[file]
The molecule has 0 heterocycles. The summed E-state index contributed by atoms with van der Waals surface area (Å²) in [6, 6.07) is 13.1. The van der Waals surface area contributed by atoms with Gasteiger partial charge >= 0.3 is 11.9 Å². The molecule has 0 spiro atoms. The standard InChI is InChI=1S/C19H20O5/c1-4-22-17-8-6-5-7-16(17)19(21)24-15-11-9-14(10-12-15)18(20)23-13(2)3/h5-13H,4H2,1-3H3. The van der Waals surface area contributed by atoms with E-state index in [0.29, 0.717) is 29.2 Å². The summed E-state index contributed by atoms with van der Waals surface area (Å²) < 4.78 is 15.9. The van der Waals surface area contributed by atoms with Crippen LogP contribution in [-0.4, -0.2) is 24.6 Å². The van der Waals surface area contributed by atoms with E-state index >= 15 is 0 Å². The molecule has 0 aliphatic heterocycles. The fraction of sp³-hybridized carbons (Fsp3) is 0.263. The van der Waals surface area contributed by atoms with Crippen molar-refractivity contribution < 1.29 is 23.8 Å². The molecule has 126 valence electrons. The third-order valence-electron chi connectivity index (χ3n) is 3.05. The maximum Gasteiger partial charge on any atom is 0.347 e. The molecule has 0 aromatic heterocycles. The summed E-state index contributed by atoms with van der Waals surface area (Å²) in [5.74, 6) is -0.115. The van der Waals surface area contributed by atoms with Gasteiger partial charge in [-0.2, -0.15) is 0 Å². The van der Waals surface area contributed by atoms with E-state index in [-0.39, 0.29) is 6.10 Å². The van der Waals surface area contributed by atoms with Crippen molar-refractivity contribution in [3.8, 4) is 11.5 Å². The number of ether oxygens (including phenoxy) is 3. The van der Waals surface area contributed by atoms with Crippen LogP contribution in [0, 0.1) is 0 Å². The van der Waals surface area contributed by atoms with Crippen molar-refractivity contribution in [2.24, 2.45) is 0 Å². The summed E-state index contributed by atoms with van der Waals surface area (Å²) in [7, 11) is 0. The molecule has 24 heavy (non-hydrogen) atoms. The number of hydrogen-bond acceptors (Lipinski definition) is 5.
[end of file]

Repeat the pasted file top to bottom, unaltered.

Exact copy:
The molecule has 0 heterocycles. The summed E-state index contributed by atoms with van der Waals surface area (Å²) in [6, 6.07) is 13.1. The van der Waals surface area contributed by atoms with Gasteiger partial charge >= 0.3 is 11.9 Å². The molecule has 0 spiro atoms. The standard InChI is InChI=1S/C19H20O5/c1-4-22-17-8-6-5-7-16(17)19(21)24-15-11-9-14(10-12-15)18(20)23-13(2)3/h5-13H,4H2,1-3H3. The van der Waals surface area contributed by atoms with E-state index in [0.29, 0.717) is 29.2 Å². The summed E-state index contributed by atoms with van der Waals surface area (Å²) < 4.78 is 15.9. The van der Waals surface area contributed by atoms with Crippen LogP contribution in [-0.4, -0.2) is 24.6 Å². The van der Waals surface area contributed by atoms with E-state index >= 15 is 0 Å². The molecule has 0 aliphatic heterocycles. The fraction of sp³-hybridized carbons (Fsp3) is 0.263. The van der Waals surface area contributed by atoms with Crippen molar-refractivity contribution < 1.29 is 23.8 Å². The molecule has 126 valence electrons. The third-order valence-electron chi connectivity index (χ3n) is 3.05. The maximum Gasteiger partial charge on any atom is 0.347 e. The molecule has 0 aromatic heterocycles. The summed E-state index contributed by atoms with van der Waals surface area (Å²) in [5.74, 6) is -0.115. The van der Waals surface area contributed by atoms with Gasteiger partial charge in [-0.2, -0.15) is 0 Å². The van der Waals surface area contributed by atoms with E-state index in [-0.39, 0.29) is 6.10 Å². The van der Waals surface area contributed by atoms with Crippen molar-refractivity contribution in [3.8, 4) is 11.5 Å². The number of ether oxygens (including phenoxy) is 3. The van der Waals surface area contributed by atoms with Crippen LogP contribution in [0, 0.1) is 0 Å². The van der Waals surface area contributed by atoms with Crippen molar-refractivity contribution in [2.24, 2.45) is 0 Å². The summed E-state index contributed by atoms with van der Waals surface area (Å²) in [7, 11) is 0. The molecule has 24 heavy (non-hydrogen) atoms. The number of hydrogen-bond acceptors (Lipinski definition) is 5.